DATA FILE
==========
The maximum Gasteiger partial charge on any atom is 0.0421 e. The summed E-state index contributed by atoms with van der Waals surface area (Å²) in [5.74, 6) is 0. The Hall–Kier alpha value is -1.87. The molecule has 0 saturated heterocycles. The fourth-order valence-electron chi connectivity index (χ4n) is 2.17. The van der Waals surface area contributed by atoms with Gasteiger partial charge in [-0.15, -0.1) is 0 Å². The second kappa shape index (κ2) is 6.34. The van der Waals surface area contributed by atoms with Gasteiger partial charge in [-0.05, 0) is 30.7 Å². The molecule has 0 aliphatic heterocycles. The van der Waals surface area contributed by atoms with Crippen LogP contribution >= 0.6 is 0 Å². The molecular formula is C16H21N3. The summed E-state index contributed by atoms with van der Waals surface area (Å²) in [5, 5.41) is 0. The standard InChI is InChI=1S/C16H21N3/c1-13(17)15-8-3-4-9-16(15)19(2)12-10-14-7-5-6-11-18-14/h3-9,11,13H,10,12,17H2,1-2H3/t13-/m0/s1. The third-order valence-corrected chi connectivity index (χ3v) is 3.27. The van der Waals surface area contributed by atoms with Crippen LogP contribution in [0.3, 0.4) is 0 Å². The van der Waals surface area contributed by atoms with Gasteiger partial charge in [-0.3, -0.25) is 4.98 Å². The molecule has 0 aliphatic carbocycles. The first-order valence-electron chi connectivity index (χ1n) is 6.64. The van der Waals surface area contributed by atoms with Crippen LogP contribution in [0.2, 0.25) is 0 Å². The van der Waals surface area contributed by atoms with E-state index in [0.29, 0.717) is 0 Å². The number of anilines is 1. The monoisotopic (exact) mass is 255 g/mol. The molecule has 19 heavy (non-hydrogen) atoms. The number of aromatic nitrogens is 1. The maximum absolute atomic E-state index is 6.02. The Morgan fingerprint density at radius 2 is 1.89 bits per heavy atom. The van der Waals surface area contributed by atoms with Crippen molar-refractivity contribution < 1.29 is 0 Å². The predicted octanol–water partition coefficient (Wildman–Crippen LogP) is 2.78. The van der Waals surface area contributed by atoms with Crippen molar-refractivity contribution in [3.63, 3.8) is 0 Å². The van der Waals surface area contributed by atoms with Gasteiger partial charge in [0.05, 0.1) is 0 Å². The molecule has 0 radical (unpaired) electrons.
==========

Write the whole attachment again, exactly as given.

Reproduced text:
The maximum Gasteiger partial charge on any atom is 0.0421 e. The summed E-state index contributed by atoms with van der Waals surface area (Å²) in [5.74, 6) is 0. The Hall–Kier alpha value is -1.87. The molecule has 0 saturated heterocycles. The fourth-order valence-electron chi connectivity index (χ4n) is 2.17. The van der Waals surface area contributed by atoms with Gasteiger partial charge in [-0.15, -0.1) is 0 Å². The second kappa shape index (κ2) is 6.34. The van der Waals surface area contributed by atoms with Gasteiger partial charge in [-0.05, 0) is 30.7 Å². The molecule has 0 aliphatic heterocycles. The van der Waals surface area contributed by atoms with Crippen LogP contribution >= 0.6 is 0 Å². The molecular formula is C16H21N3. The summed E-state index contributed by atoms with van der Waals surface area (Å²) in [5, 5.41) is 0. The standard InChI is InChI=1S/C16H21N3/c1-13(17)15-8-3-4-9-16(15)19(2)12-10-14-7-5-6-11-18-14/h3-9,11,13H,10,12,17H2,1-2H3/t13-/m0/s1. The third-order valence-corrected chi connectivity index (χ3v) is 3.27. The van der Waals surface area contributed by atoms with Crippen LogP contribution in [0.3, 0.4) is 0 Å². The van der Waals surface area contributed by atoms with Gasteiger partial charge in [-0.3, -0.25) is 4.98 Å². The molecule has 0 aliphatic carbocycles. The first-order valence-electron chi connectivity index (χ1n) is 6.64. The van der Waals surface area contributed by atoms with Crippen LogP contribution in [0.2, 0.25) is 0 Å². The van der Waals surface area contributed by atoms with E-state index in [0.29, 0.717) is 0 Å². The number of anilines is 1. The monoisotopic (exact) mass is 255 g/mol. The molecule has 19 heavy (non-hydrogen) atoms. The number of aromatic nitrogens is 1. The maximum absolute atomic E-state index is 6.02. The Morgan fingerprint density at radius 2 is 1.89 bits per heavy atom. The van der Waals surface area contributed by atoms with Crippen molar-refractivity contribution < 1.29 is 0 Å². The predicted octanol–water partition coefficient (Wildman–Crippen LogP) is 2.78. The van der Waals surface area contributed by atoms with Crippen molar-refractivity contribution in [3.63, 3.8) is 0 Å². The van der Waals surface area contributed by atoms with Gasteiger partial charge in [0.05, 0.1) is 0 Å². The molecule has 0 radical (unpaired) electrons.